LOOKING for: Using Self-Rising instead of All Purpose?

suziequeApril 5, 2007

Here I am asking another question of you who know much more than I!

If I have self-rising flour but not all purpose, can I substitute in a recipe? I'd like to make cookies (Snickerdoodles) and would rather not have to go out to the store if I don't have to.

Should I leave out the baking soda? There's no baking POWDER in the recipe, just baking soda.

Can I do it at all?



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I wouldn't.

    Bookmark   April 5, 2007 at 5:34PM
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My recipe for snickerdoodles calls for baking powder plus cream of tartar....which pretty much equals baking powder.
Go for it....gas is expensive.....how bad can it be?
Linda C

    Bookmark   April 5, 2007 at 6:52PM
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LoL! Well, I did try it. They were lousy, but satisfied the sweet toothes in the house.

Thanks all!

    Bookmark   April 5, 2007 at 7:26PM
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Ack! Did I say "toothes"???

Yup - I did.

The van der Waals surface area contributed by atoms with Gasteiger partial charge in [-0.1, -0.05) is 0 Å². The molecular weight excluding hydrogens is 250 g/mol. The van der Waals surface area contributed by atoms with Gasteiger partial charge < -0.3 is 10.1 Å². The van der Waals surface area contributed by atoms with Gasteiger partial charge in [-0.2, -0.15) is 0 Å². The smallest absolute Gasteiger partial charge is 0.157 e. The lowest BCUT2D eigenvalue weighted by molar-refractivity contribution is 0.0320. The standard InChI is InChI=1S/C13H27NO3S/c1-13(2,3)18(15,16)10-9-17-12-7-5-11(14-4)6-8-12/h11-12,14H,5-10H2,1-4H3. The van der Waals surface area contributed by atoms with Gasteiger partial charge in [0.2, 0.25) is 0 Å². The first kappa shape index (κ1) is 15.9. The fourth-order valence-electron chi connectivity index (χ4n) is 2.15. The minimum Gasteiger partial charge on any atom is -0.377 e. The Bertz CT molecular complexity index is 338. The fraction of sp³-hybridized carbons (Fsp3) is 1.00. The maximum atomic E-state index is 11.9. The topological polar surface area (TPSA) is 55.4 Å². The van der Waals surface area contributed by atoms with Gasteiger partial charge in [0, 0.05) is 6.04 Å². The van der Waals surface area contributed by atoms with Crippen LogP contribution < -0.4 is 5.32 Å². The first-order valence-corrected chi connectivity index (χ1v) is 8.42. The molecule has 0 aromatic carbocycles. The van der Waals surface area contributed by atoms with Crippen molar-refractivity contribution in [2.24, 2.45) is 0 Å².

Make that "teeth"!


    Bookmark   April 5, 2007 at 7:35PM
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In my mother's MAYBERRY RFD cookbook, I noticed that several of the yeast-bread recipes called for self-rising flour. I was somewhat surprised. Were the bakers using a fail-safe technique in case the yeast was too old or new? Or maybe they just want to be known for their amazing, fluffy rolls.


    Bookmark   April 10, 2007 at 4:05PM
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Plain flour and self raising flour are not interchangeable in most recipes. Plain flour has no leavening (rising), whereas self-raising does. Of course, if the SR flour is a bit old, you might find that the leavening has 'died off', and you might be able to get away with using it.

Mind you, I've used the wrong flour my mistake more than once. If you're making biscuits (cookies) which call for plain flour, and you use SR, they might rise more than you want and be softer in texture instead of crisp - but maybe you won't mind that!

SR flour is great for things like cakes, scones, muffins, pancakes. It is far more commonly used here in Australia than in America, so I've learned.

    Bookmark   April 10, 2007 at 7:09PM
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